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Why Vincent Kompany is far from finished at Manchester City

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Two unfamiliar sights were witnessed by the crowd at St Mary’s on Saturday afternoon. Manchester City’s captain, Vincent Kompany, scored, and perhaps more remarkably, completed his second set of 90 minutes in as many weeks.

The Belgian international put in a man of the match display as the Citizens disposed of a frustrated Southampton side 3-0. But, as crucial as the three points were for City in their quest for Champions League football, another rare appearance of their skipper was even more significant.

Kompany has started just 21 of Manchester City’s last 102 games, and his influence has been severely missed. Prior to the Southampton game, City had kept just eight clean sheets in the league this season. Kompany’s commanding influence ensured that stat increased to nine, with a masterclass at both ends of the pitch.

The two-time Premier League champions have often looked frail at the back in their captain’s absence this season, and his commanding display showed glimpses of what might have been this season for Guardiola’s men. The centre-half’s performance oozed quality, leadership and determination. There can be no doubting the big Belgian’s class.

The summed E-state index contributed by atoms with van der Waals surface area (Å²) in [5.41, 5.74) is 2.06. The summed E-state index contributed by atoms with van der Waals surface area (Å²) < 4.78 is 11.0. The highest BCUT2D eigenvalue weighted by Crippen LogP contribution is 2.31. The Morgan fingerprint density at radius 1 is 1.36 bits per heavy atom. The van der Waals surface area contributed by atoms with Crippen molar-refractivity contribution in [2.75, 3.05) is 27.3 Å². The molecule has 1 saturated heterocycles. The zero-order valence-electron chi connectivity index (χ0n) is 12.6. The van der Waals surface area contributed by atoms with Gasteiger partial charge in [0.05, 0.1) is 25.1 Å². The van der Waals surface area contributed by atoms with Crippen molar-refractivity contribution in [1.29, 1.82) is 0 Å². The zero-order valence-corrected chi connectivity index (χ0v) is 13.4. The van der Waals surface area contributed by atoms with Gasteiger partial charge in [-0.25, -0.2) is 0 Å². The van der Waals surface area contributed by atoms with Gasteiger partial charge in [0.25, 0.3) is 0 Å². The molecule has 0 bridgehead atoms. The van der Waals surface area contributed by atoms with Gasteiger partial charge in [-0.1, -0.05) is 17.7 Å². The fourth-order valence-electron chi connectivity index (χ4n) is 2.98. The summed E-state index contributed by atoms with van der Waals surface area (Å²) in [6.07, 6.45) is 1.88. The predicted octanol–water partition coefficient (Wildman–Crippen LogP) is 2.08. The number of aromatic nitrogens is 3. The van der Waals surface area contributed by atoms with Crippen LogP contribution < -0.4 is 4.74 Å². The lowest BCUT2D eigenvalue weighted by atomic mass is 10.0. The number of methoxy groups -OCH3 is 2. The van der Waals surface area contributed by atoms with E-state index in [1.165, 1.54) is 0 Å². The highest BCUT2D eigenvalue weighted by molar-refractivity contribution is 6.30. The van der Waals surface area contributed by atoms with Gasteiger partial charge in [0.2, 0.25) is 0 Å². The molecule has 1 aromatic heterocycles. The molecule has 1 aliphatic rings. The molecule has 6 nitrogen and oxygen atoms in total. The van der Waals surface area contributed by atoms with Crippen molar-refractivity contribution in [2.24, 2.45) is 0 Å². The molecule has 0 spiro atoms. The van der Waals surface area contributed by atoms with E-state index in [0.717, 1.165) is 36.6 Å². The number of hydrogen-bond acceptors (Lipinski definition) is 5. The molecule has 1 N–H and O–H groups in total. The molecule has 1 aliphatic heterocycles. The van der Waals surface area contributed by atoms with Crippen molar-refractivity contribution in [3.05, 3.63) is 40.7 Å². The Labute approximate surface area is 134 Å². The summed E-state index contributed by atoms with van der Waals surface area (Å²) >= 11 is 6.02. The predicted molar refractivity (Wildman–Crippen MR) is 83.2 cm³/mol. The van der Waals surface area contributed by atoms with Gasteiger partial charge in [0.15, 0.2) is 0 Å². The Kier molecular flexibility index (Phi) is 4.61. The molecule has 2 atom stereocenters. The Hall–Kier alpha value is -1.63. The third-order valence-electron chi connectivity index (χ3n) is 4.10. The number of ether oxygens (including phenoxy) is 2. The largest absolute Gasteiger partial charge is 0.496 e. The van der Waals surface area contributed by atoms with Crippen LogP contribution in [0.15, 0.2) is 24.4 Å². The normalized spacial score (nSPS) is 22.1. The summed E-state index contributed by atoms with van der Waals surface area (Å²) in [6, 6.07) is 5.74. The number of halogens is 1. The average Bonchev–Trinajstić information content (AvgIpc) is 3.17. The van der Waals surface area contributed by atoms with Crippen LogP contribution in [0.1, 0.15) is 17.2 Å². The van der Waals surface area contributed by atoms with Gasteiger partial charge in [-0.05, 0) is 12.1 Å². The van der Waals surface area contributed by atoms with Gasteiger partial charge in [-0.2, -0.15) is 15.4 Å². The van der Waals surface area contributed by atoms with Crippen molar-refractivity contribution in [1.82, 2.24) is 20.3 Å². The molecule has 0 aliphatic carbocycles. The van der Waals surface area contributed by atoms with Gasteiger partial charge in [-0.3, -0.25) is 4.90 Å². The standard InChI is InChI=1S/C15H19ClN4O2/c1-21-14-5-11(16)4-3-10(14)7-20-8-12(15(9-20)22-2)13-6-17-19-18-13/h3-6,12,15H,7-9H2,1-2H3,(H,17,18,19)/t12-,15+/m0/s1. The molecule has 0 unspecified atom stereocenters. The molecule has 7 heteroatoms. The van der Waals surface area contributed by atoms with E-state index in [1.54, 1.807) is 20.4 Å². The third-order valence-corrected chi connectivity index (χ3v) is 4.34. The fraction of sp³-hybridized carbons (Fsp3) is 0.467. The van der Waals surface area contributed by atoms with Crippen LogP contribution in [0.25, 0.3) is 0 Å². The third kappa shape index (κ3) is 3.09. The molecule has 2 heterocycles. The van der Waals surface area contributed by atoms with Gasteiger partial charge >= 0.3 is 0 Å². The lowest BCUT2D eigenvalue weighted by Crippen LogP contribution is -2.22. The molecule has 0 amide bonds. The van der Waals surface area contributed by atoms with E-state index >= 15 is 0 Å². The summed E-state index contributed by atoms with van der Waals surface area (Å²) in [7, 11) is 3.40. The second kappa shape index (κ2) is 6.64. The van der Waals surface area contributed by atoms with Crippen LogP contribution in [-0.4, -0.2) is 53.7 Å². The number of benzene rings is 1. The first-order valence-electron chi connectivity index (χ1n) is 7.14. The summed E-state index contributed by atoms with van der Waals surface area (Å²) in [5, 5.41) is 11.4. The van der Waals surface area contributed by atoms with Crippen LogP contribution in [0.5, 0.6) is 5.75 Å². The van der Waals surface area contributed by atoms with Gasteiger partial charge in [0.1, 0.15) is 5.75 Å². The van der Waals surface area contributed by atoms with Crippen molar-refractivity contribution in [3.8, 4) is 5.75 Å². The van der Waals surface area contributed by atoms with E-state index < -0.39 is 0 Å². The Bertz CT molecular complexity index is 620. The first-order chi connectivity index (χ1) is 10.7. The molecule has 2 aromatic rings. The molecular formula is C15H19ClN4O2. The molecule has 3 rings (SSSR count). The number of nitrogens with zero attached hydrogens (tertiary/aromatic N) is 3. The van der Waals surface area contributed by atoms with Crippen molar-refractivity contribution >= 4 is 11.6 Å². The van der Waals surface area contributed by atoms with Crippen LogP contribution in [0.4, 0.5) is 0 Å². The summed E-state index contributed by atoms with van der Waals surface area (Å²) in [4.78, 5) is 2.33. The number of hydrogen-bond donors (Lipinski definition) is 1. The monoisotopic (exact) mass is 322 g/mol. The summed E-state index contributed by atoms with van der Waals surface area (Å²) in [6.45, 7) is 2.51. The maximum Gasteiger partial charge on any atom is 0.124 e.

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The FA Cup may still be on the cards for the Sky Blues, but had Kompany been fit for the majority of this season who knows how well they might have fared in the league and in Europe.

Not only did the 31-year-old produce an imperious display at the back, but he also managed to net his first Premier League goal since he scored in the 3-0 win over Chelsea, back in August 2015.

The goal was trademark Kompany, forcing a header home from David Silva’s corner. But it was the celebration, which held a resemblance to the goal the captain scored against Manchester United on the way to City’s first Premier League triumph, that was perhaps most pertinent.

The skipper’s overwhelming jubilation was obvious as he ran, free from the shackles of injury, towards his adoring fans. However, this time it was a celebration of both his goal and his fitness.